There was unfortunate and objectionable language in the September/October issue of the Arizona Commission on the Arts newsletter characterizing the arts in Arizona.  It quotes the council’s executive director as having said, “The arts industry in Arizona plays a significant role in the state’s economy and quality of life. With the fragile nature of the state’s current economy, arts organizations AS SMALL BUSINESSES (my caps and itals) are also under stress….”

Many arts administrators fell into this trap in the late 80s during the first attacks on the NEA by Dick Armey and Jesse Helms. As a former arts administrator, and current cultural reporter and dance critic for The Phoenix New Times and The Philadelphia Inquirer, I am sorry to see this ugly rhetoric resurfacing in Arizona.

The objective of artists is the process of making art that, sure, they hope people will buy or pay money to see, but most artists would continue to do work they believe in whether or not it sells. I cannot imagine an artist waking up in the morning and thinking I want to make a community-based work that will change the neighborhood. Sure that is the objective of such hugely-funded organizations such as the Mural Arts Project in Philadelphia. But too often the result is funder-driven, art-like work spuriously celebrated by philistines who want to seem smart.

The business of business is product and profit.  The business ends of local business criminals like Charles Keating and Fife Symington, and national corporate criminals from debacles like Enron and Tyco are smeared with the defecated dreams of millions of honest Americans.  Not even Martha’s butt is clean.  To equate artists with sludge such as these is to impugn one of the few groups of Americans who we can largely trust to do good work merely for the good of the work and the community that is blessed by it.  Communities do not consume arts and culture, but rather absorb it.

“Arts organizations” I might characterize as small businesses are for-profit art galleries, those traveling “starving-artists” auctions, touring and performing troupes such as Cirque de Soleil, Riverdance, and the ethno/artistic travesties spawned by their success.

These examples of marketing-driven — not arts-driven — phenomena impoverish rather enrich our communities.  They retard America from developing and appreciating its own culture outside of the profit-making world.  They reduce intelligent, mature discrimination to accepting, docile consumption.

It is legitimate to point out, for example, the oft-proven fact that arts and culture bring greater revenue to a city or state than the sports industry, as it can correctly be called.  But using terms like industry and small business to describe the arts derides the integrity of artists and panders to the lowest common notion of what art means to the community.  Of course, arts administrators feel they must use these descriptives when they are trying to pry loose funds from the collectively mindless and unimaginative business community.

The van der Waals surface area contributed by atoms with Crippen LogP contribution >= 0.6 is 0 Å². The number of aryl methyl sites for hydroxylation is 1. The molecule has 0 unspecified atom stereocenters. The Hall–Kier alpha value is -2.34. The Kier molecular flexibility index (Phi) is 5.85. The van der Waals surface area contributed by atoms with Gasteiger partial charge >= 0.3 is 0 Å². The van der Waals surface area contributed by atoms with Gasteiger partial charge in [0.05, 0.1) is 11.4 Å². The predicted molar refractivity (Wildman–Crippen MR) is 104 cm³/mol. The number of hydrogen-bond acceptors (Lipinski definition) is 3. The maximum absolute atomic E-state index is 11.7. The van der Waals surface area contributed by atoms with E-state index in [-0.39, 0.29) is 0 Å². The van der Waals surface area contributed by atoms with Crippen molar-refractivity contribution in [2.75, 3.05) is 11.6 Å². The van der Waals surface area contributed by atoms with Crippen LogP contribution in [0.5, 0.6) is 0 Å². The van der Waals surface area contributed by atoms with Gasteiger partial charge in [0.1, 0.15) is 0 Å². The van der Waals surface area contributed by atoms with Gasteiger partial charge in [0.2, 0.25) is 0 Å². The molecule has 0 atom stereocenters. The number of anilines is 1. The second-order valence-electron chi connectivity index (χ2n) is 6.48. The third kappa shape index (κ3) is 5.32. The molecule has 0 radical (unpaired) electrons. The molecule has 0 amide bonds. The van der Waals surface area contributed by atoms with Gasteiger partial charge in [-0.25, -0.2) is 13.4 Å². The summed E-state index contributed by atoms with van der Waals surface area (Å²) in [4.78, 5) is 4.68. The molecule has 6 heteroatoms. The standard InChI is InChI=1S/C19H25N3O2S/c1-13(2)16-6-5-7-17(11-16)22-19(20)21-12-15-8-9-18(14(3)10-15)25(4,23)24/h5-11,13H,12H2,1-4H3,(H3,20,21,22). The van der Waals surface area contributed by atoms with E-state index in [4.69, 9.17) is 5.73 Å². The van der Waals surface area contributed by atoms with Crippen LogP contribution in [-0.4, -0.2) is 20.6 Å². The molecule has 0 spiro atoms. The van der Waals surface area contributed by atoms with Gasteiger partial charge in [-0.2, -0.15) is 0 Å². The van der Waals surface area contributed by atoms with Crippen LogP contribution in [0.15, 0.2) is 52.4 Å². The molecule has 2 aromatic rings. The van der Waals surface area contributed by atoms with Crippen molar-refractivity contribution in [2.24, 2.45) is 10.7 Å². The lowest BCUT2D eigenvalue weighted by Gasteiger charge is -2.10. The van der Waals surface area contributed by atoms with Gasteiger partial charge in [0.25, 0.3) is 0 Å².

But why not be all that you can be?  We need advocates for the arts and cultural community who fearlessly champion the arts for what they are.  Better to see and characterize our artists as resources to help people reflect on the beauties and tragedies of our times, on history, on the future, and on our relationships to each other and to the world.  Better to stress to the business world/world of government how our artists enhance our lives, as the director does when she says, “The arts contribute to community identity, economic development and tourism development.”

Art is not made by punching timecards, but by dreaming. Using terms like industry and small business to describe the arts is nightmarish.  Please don’t do it anymore. Tell the politicians and funders that business should emulate the arts, not the other way round.

Merilyn Jackson

At 45, Ailey troupe still young



By Merilyn Jackson
For The Inquirer
Posted on Sat, May. 15, 2004

Last week, the United States Postal Service honored four great American choreographers with stamps of their own: George Balanchine, Agnes de Mille, Martha Graham and Alvin Ailey. Ailey, who died in 1989 at the age of 58, was the youngest of the honorees.
His now-legendary 45-year-old company, Alvin Ailey American Dance Theater, thrives and balances on the maturity of former star and current artistic director Judith Jamison and the exuberant youthfulness of its spectacularly gifted company of 30. The audience that packed the Academy of Music Thursday night gave the Ailey-ens a roaring, hooting stamp of approval.